For use in operation of the computer 70, a main program is stored in memory which operates in conjunction with stored screen picture files, screen voice files, product data file, sales report files, documentation files and robot path files as indicated in FIG. 8.
When not operating in response to a customer-generated input, the machine operates in an introductory presentation mode in which the VCR 72 is controlled through the interface 76 to apply audio and video signals to the audio mixer 74 and the monitor 87 and to present a sequence of identifications of products and attributes and features thereof to persons in the vicinity of the machine 10. By way of example, a 2 minute sequence may consist of a 1 minute segment devoted to the "Peanuts" product may by followed by 30 second segments devoted to "The Birthday Times" and "The Anniversary Times" products. Fifteen of such 2 minute sequences may be recorded on a 30 minute section of video tape which, when ended, is automatically rewound and restarted.
While the VCR 72 is so operating in the introductory presentation mode, the computer continually checks for any touch of the screen by a customer, in response to the invitation made in the introductory presentation. FIGS. 9A and 9B together form a flow chart illustrating the operation of the machine in checking for touching of the screen and in response to such touching. Initially, a menu of the available options is shown, inviting the customer to select between "The Birthday Times", "The Anniversary Times" and "Peanuts", in the illustrated system.
As shown, if "The Birthday Times" is selected, a check is made as to whether money has been entered, i.e. whether payment has been effected through deposit of coins or a bill or through a credit card read and confirmation thereof. If so, the cassette of the VCR 72 is rewound and also a command is issued for the robot 28 to get a "BT" form to the printer 31. Similarly, in response to selection of "The Anniversary Times", a command is issued after payment is effected for the robot 28 to get the "The Anniversary Times" form to the printer 31. The operation is also similar in response to a "Peanuts" selection differing only in that the customer is asked to make a selection from among a number of "Peanuts" cards. Once that selection is made and payment is effected, a command is issued for the robot 28 to get the corresponding form to the printer 31. In each case, a sequence for entry of data by the customer is initiated at the same time that the command is issued to the robot to get the appropriate from to the printer. This feature is important in that it minimizes the time required to get a final product to the delivery receptacle 18.
In connection with FIGS. 8, 9A and 9B, the single computer 70 of the disclosed embodiment operates in a quasi-multitasking mode such that, in effect, the operation of the robot 28 is simultaneous with the handling of operations which involve a customer, the latter taking precedence. Movements of the robot such as those required in transferring a form to the printer are made in response to a series of instructions which are determined by the computer 70 and sent to the robot controller 71 with short time intervals therebetween. At the end of each such short time interval and also upon completion of any operation involving a customer, such as the audible and visual presentation of options or a request for payment, a check is first made for any input or other operation which might be invoked by the customer, such as touching of the screen or payment of money. In the absence of any required operation involving the customer, any instruction which may be required by the robot controller 71 is sent thereto. This operation insures that operations involving the customer are handled promptly, without waiting for completion of an operation by the robot 28, but allows the robot to be operated at near maximum speed since it is not disabled while the system is waiting for a response from the customer. Operations involving the customer can processed in comparatively short times. It will be understood that a separate computer dedicated to control of the robot 28 or other equivalent arrangements may be used to effect operation of the robot 28 while simultaneously performing operations which involve the customer or other operations.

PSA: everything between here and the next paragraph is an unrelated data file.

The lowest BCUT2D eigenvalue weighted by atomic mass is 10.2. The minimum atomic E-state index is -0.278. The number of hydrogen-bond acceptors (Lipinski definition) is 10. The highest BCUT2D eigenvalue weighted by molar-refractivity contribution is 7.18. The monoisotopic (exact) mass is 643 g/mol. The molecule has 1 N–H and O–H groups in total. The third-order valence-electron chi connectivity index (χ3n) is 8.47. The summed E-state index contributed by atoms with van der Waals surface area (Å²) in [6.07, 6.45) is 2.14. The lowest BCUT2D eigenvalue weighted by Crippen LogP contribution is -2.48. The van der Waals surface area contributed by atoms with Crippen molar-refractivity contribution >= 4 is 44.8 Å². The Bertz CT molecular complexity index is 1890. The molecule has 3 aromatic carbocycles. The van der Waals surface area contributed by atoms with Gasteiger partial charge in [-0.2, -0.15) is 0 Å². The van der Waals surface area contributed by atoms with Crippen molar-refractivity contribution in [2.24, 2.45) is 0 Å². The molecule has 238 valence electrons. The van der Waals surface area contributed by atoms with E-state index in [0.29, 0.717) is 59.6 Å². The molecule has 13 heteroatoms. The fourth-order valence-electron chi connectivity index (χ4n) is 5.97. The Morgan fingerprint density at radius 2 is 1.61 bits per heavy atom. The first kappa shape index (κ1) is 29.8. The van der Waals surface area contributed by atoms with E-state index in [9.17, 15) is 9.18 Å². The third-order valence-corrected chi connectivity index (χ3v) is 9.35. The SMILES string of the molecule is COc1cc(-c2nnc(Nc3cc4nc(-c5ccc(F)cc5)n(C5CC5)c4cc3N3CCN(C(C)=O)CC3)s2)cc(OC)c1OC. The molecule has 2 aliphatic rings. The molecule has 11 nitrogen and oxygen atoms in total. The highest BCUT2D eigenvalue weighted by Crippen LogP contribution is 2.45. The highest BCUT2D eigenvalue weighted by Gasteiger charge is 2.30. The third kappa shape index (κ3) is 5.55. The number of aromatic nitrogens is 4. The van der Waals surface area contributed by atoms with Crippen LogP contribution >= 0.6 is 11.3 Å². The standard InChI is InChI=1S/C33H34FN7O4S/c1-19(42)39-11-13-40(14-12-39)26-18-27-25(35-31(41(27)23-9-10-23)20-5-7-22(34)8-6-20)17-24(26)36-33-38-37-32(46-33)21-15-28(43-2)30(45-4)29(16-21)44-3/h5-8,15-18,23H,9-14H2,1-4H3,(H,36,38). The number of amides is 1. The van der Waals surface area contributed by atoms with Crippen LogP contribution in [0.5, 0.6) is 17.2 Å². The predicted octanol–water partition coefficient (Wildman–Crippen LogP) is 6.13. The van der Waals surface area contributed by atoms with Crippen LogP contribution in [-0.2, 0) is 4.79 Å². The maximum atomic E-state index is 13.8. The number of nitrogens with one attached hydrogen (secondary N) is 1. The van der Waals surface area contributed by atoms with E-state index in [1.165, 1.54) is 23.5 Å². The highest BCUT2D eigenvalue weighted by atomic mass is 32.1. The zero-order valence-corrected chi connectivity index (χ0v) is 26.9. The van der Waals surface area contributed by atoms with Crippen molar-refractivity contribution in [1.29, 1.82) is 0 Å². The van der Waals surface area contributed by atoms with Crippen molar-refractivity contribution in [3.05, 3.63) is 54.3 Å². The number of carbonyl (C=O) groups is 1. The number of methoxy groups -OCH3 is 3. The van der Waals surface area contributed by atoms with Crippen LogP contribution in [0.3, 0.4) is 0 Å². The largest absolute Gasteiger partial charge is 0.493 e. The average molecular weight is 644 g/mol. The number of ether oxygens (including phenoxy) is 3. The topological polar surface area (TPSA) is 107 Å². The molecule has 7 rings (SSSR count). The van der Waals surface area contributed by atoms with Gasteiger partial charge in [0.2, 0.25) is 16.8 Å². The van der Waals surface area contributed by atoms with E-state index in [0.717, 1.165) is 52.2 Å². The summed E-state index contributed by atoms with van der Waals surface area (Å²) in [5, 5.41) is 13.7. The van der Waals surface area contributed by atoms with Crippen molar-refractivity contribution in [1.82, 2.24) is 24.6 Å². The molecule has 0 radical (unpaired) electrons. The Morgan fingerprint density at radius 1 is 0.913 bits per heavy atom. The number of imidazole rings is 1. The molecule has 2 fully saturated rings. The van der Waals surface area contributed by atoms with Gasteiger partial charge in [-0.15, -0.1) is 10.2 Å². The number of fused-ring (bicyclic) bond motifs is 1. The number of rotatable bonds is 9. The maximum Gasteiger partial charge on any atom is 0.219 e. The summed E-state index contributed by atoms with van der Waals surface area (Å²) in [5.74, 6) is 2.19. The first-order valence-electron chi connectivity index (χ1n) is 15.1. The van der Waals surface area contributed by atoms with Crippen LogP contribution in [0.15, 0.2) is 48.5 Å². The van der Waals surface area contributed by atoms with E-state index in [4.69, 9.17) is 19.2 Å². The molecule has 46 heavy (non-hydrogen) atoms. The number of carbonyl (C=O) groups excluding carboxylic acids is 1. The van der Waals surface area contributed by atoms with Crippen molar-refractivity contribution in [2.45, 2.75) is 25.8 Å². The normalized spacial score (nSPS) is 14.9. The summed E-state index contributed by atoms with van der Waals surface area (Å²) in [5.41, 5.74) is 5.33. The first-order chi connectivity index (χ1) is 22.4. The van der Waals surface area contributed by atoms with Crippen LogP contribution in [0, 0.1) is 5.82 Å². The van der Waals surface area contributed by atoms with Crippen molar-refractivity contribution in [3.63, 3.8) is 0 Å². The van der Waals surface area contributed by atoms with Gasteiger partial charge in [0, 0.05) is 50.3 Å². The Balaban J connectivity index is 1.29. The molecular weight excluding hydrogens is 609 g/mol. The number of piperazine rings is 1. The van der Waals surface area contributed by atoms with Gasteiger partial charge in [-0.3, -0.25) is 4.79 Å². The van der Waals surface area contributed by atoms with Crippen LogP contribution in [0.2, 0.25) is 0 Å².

After personalized data has been selected and approved by the customer and after the required form is in the printer, the data is downloaded to the printer, the VCR 72 is restarted and a command is issued for the robot to deliver the appropriate envelope from the storage rack 32 to the elevator 34. Thus the transfer of the envelope is effected at the same time that the printer is operating, thereby further minimizing the time required to deliver the final product.
FIGS. 10A and 10B together form a flow chart which illustrates in more detail the processes for the entry of data required for the illustrated types of products. The customer is given clear instructions as to what he or she needs to know before making payment and, after making payment, instructions which facilitate rapid entry of accurate data, with provisions for checking entered data and correcting if necessary. The customer may take as much time as necessary, but since delivery of the required form to the printer takes place during data entry, any delay which might otherwise occur is minimized.